Mules are unpretentious to the quality of food and conditions of detention. At the same time, they live longer than horses, are less susceptible to horse diseases, are very hardy and are not inferior in traction to horses (18 – 20% of their weight). There are two types of mules: pack mules and draft mules. The pack ones are smaller than the draft ones. On average, mules weigh about 400 kg. All representatives of this hybrid are sterile. Only a few cases of offspring from female mules are known in the entire history of their existence. There are about ten million mules in the world.
Hainak or zo is a hybrid of a yak and a cow. These animals are kept as productive mainly in Nepal, Mongolia, Tibet. The hybrid combined the adaptability of the yak to harsh local conditions, the high fat content of its milk and the milk productivity of a domestic cow.
Almost all hybrids are not able to produce their own offspring and are dead ends in the reproductive sense. But some of them are fruitful. For example, bester, grolar, nar (a hybrid between one- and two-humped camels), bison and others can successfully breed. In some cases, the offspring of only one of the sexes is fertile, as in kidas: females can produce offspring, and males are sterile. In ligers, females are also in most cases fertile, while males are sterile. Fertile and female-meadows, female tiger lions (a hybrid of a tiger with a lioness).
Most hybrids are superior to their parents in many ways. So, for example, ligers grow much larger than both lions and tigers. Mules are superior in endurance to horses, and in strength to donkeys. Nar is more massive than both types of camels.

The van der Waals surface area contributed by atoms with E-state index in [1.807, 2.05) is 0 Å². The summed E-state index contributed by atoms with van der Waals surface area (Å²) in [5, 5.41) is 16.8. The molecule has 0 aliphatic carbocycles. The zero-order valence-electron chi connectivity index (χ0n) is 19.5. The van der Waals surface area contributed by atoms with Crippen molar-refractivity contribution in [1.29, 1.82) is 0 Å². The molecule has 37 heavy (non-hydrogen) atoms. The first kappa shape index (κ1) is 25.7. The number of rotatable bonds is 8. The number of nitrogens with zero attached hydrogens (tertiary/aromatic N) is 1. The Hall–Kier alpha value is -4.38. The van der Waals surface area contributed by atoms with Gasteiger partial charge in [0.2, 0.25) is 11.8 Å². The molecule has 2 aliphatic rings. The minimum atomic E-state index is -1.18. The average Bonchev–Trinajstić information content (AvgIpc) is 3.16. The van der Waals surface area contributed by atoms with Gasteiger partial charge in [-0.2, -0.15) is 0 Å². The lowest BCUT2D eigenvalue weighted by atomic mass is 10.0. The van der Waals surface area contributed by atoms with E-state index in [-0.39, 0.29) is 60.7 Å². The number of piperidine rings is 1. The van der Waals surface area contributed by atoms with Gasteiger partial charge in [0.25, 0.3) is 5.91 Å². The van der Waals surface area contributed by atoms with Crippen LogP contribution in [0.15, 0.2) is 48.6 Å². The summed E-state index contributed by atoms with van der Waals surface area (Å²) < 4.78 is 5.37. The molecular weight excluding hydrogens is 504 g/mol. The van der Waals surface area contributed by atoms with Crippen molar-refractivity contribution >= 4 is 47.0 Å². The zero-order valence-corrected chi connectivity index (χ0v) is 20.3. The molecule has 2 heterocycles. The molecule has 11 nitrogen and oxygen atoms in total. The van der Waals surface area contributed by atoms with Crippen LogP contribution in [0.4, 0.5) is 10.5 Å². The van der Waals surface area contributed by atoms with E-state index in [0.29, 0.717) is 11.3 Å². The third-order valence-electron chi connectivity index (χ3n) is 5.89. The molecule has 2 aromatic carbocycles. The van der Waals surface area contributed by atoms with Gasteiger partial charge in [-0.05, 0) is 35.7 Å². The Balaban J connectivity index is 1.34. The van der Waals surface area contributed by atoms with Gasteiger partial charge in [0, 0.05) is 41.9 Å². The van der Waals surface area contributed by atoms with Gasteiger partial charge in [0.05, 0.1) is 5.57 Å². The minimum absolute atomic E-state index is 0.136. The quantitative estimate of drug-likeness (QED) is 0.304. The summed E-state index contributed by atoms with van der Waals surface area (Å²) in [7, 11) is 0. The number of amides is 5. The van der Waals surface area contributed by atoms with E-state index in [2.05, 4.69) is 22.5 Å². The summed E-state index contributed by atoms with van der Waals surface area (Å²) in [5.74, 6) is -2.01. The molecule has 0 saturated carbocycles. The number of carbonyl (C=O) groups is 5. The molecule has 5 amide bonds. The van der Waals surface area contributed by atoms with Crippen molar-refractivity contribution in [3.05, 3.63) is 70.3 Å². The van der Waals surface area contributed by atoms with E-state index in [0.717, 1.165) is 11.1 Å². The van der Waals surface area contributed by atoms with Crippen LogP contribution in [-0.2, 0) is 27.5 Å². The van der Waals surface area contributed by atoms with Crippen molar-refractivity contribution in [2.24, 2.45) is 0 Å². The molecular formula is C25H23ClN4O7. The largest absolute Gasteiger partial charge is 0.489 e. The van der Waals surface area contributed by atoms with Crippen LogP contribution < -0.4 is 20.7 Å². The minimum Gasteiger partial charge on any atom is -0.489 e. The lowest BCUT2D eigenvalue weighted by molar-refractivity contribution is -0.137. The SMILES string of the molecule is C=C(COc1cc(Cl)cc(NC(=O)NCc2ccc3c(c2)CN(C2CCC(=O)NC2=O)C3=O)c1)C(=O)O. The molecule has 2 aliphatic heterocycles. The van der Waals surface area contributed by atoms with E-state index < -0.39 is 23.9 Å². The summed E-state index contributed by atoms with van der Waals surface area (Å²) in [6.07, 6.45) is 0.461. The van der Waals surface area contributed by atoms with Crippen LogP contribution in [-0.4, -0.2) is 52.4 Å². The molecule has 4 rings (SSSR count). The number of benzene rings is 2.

The qualitative characteristics of the hybrids are not the same and completely depend on which species was used as the paternal and which as the maternal form. So, mules have good immunity, unpretentiousness to the conditions of feeding and keeping, as well as excellent operational properties. The hinny, on the contrary, is small in size, more like a donkey and does not represent a great economic value. The tigrolev has a mane, is inferior in size to both the tiger and the lion, and the liger, on the contrary, surpasses its parents in weight.
A crossbreed is the offspring obtained from the mating of animals of the same species but different breeds. Do it for a specific purpose or by accident. Thus, new breeds are obtained. For example, the Brahma chicken breed was obtained from the mixing of two parent breeds: Cochinchin and Malay fighting, horses Brabancons were obtained from mating Flemish and Arden breeds. And many of the other well-known breeds are combinations of several others. But this will be the next article.